The lamination of mechanically stiff structures to elastic materials is prevalent in biological systems and popular in many emerging synthetic systems, such as soft robotics, microfluidics, stretchable electronics, and pop‐up assemblies. The disparate mechanical and chemical properties of these materials have made it challenging to develop universal synthetic procedures capable of reliably adhering to these classes of materials together. Herein, a simple and scalable procedure is described that is capable of covalently laminating a variety of commodity (“off‐the‐shelf”) thermoplastic sheets to silicone rubber films. When combined with laser printing, the nonbonding sites can be “printed” onto the thermoplastic sheets, enabling the direct fabrication of microfluidic systems for actuation and liquid handling applications. The versatility of this approach in generating thin, multifunctional laminates is demonstrated through the fabrication of milliscale soft actuators and grippers with hinged articulation and microfluidic channels with built‐in optical filtering and pressure‐dependent geometries. This method of fabrication offers several advantages, including technical simplicity, process scalability, design versatility, and material diversity. The concepts and strategies presented herein are broadly applicable to the soft robotics, microfluidics, and advanced and additive manufacturing communities where hybrid rubber/plastic structures are prevalent.
It is challenging to find a conventional nanofabrication technique that can consistently produce soft polymeric matter of high surface area and nanoscale morphology in a way that is scalable, versatile, and easily tunable. Here, the capabilities of a universal method for fabricating diverse nano‐ and micro‐scale morphologies based on polymer precipitation templated by the fluid streamlines in multiphasic flow are explored. It is shown that while the procedure is operationally simple, various combinations of its intertwined mechanisms can controllably and reproducibly lead to the formation of an extraordinary wide range of colloidal morphologies. By systematically investigating the process conditions, 12 distinct classes of polymer micro‐ and nano‐structures including particles, rods, ribbons, nanosheets, and soft dendritic colloids (dendricolloids) are identified. The outcomes are interpreted by delineating the physical processes into three stages: hydrodynamic shear, capillary and mechanical breakup, and polymer precipitation rate. The insights into the underlying fundamental mechanisms provide guidance toward developing a versatile and scalable nanofabrication platform. It is verified that the liquid shear‐based technique is versatile and works well with many chemically diverse polymers and biopolymers, showing potential as a universal tool for simple and scalable nanofabrication of many morphologically distinct soft matter classes.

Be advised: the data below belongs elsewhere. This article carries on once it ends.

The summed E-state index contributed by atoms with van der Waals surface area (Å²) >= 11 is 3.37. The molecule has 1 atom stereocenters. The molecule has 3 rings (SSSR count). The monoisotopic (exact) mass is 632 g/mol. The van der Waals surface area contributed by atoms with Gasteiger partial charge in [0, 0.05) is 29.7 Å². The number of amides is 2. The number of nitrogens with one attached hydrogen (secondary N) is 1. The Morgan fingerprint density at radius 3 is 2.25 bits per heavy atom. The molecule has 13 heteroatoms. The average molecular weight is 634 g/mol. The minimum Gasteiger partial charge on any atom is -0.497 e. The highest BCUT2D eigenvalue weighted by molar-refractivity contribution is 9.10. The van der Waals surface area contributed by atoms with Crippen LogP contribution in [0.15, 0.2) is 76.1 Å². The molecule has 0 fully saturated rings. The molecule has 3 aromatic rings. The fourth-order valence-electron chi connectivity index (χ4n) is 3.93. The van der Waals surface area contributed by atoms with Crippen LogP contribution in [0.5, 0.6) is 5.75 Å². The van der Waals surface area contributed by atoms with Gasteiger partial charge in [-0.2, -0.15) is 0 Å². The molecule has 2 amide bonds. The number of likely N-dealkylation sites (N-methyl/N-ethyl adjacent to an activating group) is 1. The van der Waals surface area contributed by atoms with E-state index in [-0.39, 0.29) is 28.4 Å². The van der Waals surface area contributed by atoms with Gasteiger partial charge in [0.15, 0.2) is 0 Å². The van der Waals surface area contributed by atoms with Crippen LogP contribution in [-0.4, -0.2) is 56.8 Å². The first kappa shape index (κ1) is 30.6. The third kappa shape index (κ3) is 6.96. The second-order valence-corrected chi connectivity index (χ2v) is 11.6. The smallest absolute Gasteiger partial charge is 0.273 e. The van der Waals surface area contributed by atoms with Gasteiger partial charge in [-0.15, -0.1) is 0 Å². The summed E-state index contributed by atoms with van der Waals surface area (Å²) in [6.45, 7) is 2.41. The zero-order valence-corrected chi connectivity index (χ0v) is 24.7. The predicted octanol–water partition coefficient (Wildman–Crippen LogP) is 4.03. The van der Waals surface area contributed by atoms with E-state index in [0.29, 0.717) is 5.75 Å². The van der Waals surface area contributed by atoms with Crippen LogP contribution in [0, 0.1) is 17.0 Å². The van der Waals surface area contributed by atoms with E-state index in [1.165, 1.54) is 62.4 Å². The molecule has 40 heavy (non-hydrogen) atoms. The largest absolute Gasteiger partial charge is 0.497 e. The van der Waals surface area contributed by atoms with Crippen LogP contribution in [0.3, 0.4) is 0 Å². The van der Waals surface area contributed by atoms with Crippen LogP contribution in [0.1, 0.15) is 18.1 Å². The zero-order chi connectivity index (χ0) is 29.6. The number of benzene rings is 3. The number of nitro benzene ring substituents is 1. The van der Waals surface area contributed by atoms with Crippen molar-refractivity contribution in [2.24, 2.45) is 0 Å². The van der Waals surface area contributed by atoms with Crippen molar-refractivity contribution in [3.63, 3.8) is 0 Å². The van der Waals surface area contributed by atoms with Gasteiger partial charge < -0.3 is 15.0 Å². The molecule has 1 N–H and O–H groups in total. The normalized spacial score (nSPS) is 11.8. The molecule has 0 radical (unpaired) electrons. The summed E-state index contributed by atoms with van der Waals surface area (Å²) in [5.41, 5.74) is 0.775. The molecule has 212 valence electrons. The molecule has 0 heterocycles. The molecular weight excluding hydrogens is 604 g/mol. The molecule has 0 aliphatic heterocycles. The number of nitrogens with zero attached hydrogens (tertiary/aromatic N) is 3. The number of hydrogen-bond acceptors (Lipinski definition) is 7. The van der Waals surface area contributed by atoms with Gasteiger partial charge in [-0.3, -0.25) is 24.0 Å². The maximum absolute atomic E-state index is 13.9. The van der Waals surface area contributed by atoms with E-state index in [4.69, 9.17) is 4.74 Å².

- Publication Date:
- NSF-PAR ID:
- Journal Name:
- Advanced Materials
- Wiley Blackwell (John Wiley & Sons)
- Sponsoring Org:
- National Science Foundation
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Diagnostic Tools > Biosensing